Massie and Middeljans both mention one of the most high-profile thefts of recent times, which took place in 2012. The Pretoria Art museum was fleeced of R17.5-million worth of paintings by the likes of Irma Stern, Maggie Laubser, and Gerard Sekoto in an armed heist. Most of the works were later found under a bench in a Port Elizabeth cemetery after a Crime Line tip-off. “The last one, the Sekoto, I traced to the US,” Middeljans says. That particular heist was blamed on a prominent Pretoria artist (who remains mysteriously unnamed in all the reports of the crime), who allegedly commissioned the thieves to steal the works for them.
But it turns out, art crime in South Africa, has little to do with what Massie refers to as “a Dr No type character sitting there … ordering these things”. Meredith says he has heard about possible syndicates, but, despite his immersion in the market, he has heard very little that’s verifiable about organised art crime. Targeted thefts are more of a problem abroad than in South Africa.
There is anecdotal evidence that a rare Chinese artefact in a local museum was specifically targeted, and, although rumour has it a security guard was bribed with a million rand, he reported the incident and the robbery was foiled.
IGNORANCE AND LACKOF SOPHISTICATION
In South Africa, at least, the art theft racket is enabled not so much by sophistication and connoisseurship, as by ignorance and greed. Neither the thieves nor the people who are used by thieves as a laundry for fake or stolen works, seem to grasp accurately how the art world works. Massie says most often he suspects thieves “see that an artwork is worth R1-million, and they think they’ll get R1-million”, which isn’t the case.
Although everyone I spoke to while researching this article agreed with Massie’s wry description of the market as “heavily unregulated” — there’s no police department dedicated to cultural crime or heritage objects; they’ve been seconded to rhino poaching — they all noted that the art market in South Africa is so small that it is actually very difficult to launder stolen or fake works. So you end up with the slightly contradictory situation where the market is unregulated and hardly policed and the archives aren’t comprehensive, but it’s still really difficult for thieves to monetise stolen works through legitimate channels.
“You can’t buy an illegitimate picture and do anything with it,” Meredith says. “The opportunity to genuinely liquidate a major picture in this market is tiny.”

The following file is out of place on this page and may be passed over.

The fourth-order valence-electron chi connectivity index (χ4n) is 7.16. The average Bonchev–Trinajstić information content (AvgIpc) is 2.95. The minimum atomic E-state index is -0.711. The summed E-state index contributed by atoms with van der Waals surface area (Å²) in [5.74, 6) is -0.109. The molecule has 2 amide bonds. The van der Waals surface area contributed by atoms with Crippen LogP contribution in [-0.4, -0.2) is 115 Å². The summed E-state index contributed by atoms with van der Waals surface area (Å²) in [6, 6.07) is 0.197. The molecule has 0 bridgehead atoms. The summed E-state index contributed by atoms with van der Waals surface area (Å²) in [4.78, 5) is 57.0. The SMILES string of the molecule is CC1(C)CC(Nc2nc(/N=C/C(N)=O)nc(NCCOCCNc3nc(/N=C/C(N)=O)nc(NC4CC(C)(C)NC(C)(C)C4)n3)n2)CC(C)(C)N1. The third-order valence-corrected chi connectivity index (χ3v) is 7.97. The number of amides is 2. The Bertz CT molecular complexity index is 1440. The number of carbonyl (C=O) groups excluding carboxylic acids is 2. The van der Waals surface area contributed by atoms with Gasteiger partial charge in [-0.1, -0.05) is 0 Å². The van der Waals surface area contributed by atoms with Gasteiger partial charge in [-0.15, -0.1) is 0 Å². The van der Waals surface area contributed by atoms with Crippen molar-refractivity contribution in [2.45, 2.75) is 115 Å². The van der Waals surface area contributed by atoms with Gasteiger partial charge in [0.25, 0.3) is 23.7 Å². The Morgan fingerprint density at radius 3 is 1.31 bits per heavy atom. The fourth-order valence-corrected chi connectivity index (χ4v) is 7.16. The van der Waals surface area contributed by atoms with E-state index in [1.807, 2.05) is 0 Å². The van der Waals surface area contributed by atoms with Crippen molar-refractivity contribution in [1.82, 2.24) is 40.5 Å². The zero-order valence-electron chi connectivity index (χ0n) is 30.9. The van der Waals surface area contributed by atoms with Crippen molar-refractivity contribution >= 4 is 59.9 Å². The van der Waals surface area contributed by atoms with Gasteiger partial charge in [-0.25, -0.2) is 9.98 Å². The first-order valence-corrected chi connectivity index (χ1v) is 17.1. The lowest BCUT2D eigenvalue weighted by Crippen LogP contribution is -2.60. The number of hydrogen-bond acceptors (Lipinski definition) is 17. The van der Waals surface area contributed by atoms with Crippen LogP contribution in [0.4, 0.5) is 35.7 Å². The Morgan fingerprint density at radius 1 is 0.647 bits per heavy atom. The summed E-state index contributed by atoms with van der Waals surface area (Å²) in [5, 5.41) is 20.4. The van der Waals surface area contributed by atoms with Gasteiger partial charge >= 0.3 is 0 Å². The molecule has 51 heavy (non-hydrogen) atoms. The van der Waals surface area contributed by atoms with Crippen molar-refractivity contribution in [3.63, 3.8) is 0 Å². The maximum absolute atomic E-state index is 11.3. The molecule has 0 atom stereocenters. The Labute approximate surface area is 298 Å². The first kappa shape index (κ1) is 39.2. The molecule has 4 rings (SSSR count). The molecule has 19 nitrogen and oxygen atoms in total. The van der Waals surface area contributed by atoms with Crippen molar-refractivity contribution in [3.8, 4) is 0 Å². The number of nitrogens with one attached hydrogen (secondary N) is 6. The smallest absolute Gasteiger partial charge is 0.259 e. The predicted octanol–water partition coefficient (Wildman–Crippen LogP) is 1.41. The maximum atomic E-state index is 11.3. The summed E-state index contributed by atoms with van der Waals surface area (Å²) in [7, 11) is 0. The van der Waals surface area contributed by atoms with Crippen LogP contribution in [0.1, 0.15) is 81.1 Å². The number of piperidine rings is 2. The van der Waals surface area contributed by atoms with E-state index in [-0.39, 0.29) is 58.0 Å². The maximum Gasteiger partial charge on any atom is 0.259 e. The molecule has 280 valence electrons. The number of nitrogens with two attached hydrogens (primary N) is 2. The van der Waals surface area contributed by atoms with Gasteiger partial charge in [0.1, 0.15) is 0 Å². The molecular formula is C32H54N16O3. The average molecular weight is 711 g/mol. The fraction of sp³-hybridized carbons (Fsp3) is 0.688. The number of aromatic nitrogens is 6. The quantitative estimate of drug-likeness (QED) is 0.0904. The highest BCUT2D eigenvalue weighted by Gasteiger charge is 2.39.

“There’s this presumption that in South Africa the art world is disjointed, but they’re not as disjointed as people think,” de Kamper says. “If somebody brings in a fake (to an auction house) within a day or two all the big auction houses know about it.”
“If (the thieves) don’t have an endgame, it’s going to be very difficult for them, because — even if (stolen artworks) pop up in the auction world four or five years later — there’s the art theft register, there’s knowledge, there’s a question about provenance,” Massie says.
THE FAKE PRELLER
In March this year, the cover work on the catalogue for the Bonhams South African Sale was an impressive-looking work by Alexis Preller, at an estimate of between £50,000 and £80,000. By chance, a friend of De Kamper’s had alerted him to a similar (or the same) piece that had gone on sale in the UK some months before.
“It sold at another auction house called Eastbourne Auctioneers in England,” recalls De Kamper. They both noticed how similar it was to a work that had been sold at local art auctioneers Aspire for more than R7-million.
De Kamper saved the picture. “And then, three or four months later, when the Bonhams catalogue comes out, (there it was) on the front cover,” he says. “I thought, is there another copy … or is it that one from Eastbourne Auctioneers?”
The “Eastbourne” work hadn’t actually been identified as a Preller. Although it was obviously a copy, and had been painted in Preller’s time, it had been signed with the initials “GR”. In the months between its sale at Eastbourne Auctioneers and Bonhams, however, the initials had been painted out, and a forgery of Preller’s signature had been added. “I sent my finding to Bonhams,” says De Kamper. It was quietly withdrawn from the sale.